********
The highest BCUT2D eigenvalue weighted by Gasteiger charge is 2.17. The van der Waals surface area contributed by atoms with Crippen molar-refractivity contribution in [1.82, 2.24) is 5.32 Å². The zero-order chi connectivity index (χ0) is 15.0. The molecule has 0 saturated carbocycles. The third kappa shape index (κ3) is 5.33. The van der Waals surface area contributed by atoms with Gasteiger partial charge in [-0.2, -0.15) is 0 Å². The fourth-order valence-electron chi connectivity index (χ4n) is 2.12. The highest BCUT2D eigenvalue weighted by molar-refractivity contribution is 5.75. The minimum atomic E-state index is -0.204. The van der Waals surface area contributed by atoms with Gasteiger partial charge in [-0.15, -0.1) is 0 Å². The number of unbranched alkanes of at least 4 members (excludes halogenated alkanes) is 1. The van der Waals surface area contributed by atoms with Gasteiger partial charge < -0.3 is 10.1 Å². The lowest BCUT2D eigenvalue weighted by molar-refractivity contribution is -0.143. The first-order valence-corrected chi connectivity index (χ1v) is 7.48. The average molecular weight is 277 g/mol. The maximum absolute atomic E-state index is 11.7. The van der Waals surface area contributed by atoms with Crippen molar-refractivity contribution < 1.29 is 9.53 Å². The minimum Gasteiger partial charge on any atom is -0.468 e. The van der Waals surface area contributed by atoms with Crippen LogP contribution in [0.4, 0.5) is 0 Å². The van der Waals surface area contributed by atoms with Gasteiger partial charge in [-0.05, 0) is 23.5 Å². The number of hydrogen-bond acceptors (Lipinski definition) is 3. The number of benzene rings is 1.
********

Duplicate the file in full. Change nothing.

The highest BCUT2D eigenvalue weighted by Gasteiger charge is 2.17. The van der Waals surface area contributed by atoms with Crippen molar-refractivity contribution in [1.82, 2.24) is 5.32 Å². The zero-order chi connectivity index (χ0) is 15.0. The molecule has 0 saturated carbocycles. The third kappa shape index (κ3) is 5.33. The van der Waals surface area contributed by atoms with Gasteiger partial charge in [-0.2, -0.15) is 0 Å². The fourth-order valence-electron chi connectivity index (χ4n) is 2.12. The highest BCUT2D eigenvalue weighted by molar-refractivity contribution is 5.75. The minimum atomic E-state index is -0.204. The van der Waals surface area contributed by atoms with Gasteiger partial charge in [-0.15, -0.1) is 0 Å². The number of unbranched alkanes of at least 4 members (excludes halogenated alkanes) is 1. The van der Waals surface area contributed by atoms with Gasteiger partial charge < -0.3 is 10.1 Å². The lowest BCUT2D eigenvalue weighted by molar-refractivity contribution is -0.143. The first-order valence-corrected chi connectivity index (χ1v) is 7.48. The average molecular weight is 277 g/mol. The maximum absolute atomic E-state index is 11.7. The van der Waals surface area contributed by atoms with Crippen molar-refractivity contribution < 1.29 is 9.53 Å². The minimum Gasteiger partial charge on any atom is -0.468 e. The van der Waals surface area contributed by atoms with Crippen LogP contribution in [0.4, 0.5) is 0 Å². The van der Waals surface area contributed by atoms with Gasteiger partial charge in [-0.05, 0) is 23.5 Å². The number of hydrogen-bond acceptors (Lipinski definition) is 3. The number of benzene rings is 1.